Wilson’s Promontory is a place of majestic beauty, rugged coastlines etched through time with some of the most incredible hike-in camps in Australia. The sound of crashing waves, wind whistling through the tree canopy, and birds that sing in tune to create the most elated yet relaxed feelings, are all delivered through the thin walls of your lightweight tent. To arrive at these places, we can’t simply pull up in our air-conditioned car and unload at the door. We work for our reward. It’s earned. It is so much more deserved, and more appreciated having had to push through a little resistance.
Our mind, like our muscles, requires resistance in order to grow.
Shannon & Brigitte under a pink full moon on the Beach at Little Waterloo Bay Camp
The rewards outweigh the efforts when you are on a remote beach, with powdery soft sand beneath your toes, and walking into the crystal-clear waters at sunrise.
So how difficult is it to enjoy a hike-in camp at the Prom? Well, it depends on several factors. Let’s unpack them below.
With any physical activity, baseline fitness ensures that an overnight hiking trip is enjoyable. Consider your baseline fitness. Can you walk at a brisk pace for 40mins holding a conversation? Do you currently weight train, attend the gym, or do Pilates/ yoga to strengthen your muscles?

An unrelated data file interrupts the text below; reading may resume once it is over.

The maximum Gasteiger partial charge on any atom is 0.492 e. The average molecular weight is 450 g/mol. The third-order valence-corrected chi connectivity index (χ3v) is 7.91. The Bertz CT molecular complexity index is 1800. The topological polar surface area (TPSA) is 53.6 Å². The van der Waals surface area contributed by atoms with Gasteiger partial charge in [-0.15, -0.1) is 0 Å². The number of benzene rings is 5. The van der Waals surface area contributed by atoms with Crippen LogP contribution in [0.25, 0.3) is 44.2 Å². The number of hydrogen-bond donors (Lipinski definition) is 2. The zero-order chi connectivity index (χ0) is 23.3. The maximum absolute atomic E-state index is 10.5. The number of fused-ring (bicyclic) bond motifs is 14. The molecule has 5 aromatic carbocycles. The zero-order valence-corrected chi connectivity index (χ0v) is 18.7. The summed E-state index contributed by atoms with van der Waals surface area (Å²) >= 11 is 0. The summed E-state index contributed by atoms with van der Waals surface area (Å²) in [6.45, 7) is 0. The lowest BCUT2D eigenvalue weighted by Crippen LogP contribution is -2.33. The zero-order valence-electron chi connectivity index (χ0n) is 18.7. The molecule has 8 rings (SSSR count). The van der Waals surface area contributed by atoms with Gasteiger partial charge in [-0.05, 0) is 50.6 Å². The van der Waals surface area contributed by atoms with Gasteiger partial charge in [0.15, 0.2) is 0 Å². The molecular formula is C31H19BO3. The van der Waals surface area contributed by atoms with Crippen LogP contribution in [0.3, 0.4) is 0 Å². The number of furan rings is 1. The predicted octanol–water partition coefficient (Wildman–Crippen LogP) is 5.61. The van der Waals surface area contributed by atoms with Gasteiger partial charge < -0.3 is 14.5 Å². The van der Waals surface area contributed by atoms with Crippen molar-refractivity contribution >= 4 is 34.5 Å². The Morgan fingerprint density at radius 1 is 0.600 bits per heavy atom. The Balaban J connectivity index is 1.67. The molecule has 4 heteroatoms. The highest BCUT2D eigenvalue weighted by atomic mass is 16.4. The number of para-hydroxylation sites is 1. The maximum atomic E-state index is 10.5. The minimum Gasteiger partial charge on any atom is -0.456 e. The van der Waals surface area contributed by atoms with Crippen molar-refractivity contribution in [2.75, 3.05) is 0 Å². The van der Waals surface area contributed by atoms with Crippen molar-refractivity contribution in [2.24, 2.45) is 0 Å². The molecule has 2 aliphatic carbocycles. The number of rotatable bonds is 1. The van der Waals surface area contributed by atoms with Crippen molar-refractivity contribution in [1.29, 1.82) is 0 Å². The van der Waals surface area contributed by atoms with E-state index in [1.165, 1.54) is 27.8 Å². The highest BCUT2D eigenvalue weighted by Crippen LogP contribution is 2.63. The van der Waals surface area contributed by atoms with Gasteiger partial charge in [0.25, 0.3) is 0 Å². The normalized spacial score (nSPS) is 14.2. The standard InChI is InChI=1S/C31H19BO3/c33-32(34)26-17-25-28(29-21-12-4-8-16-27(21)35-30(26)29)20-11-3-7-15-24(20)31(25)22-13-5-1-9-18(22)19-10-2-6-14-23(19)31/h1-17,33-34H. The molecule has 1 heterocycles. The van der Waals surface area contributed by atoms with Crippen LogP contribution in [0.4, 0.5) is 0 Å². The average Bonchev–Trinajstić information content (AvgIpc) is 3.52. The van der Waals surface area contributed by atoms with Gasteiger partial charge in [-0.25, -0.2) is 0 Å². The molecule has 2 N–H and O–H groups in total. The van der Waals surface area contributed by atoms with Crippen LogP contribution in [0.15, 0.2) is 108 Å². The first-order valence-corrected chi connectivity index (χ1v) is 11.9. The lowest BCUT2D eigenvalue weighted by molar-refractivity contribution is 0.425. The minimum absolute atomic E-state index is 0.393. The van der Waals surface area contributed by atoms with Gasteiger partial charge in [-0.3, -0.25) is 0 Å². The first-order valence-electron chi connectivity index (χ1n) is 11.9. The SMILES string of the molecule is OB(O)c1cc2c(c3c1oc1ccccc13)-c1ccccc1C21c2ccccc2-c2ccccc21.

Your current training status along with any injuries can affect your ability to enjoy the walk.
Good aerobic fitness will ensure that you aren’t constantly stopping to catch your breath. That you can walk at 4-5km an hour comfortably whilst talking and on an incline of about 3km/hr, with little breathlessness.
The better your aerobic fitness, the more endurance you will have and the longer you will need between breaks. Strength training will help as strong muscles will have more endurance over time and allow you to move over the terrain with little tiring. Hiking is more than walking and often requires scrambling over rocks, trees and squatting in and out of your tents. It’s a full-body workout.
A group of hikers with lightweight packs cross the white sands of Waterloo Bay, Wilsons Prom.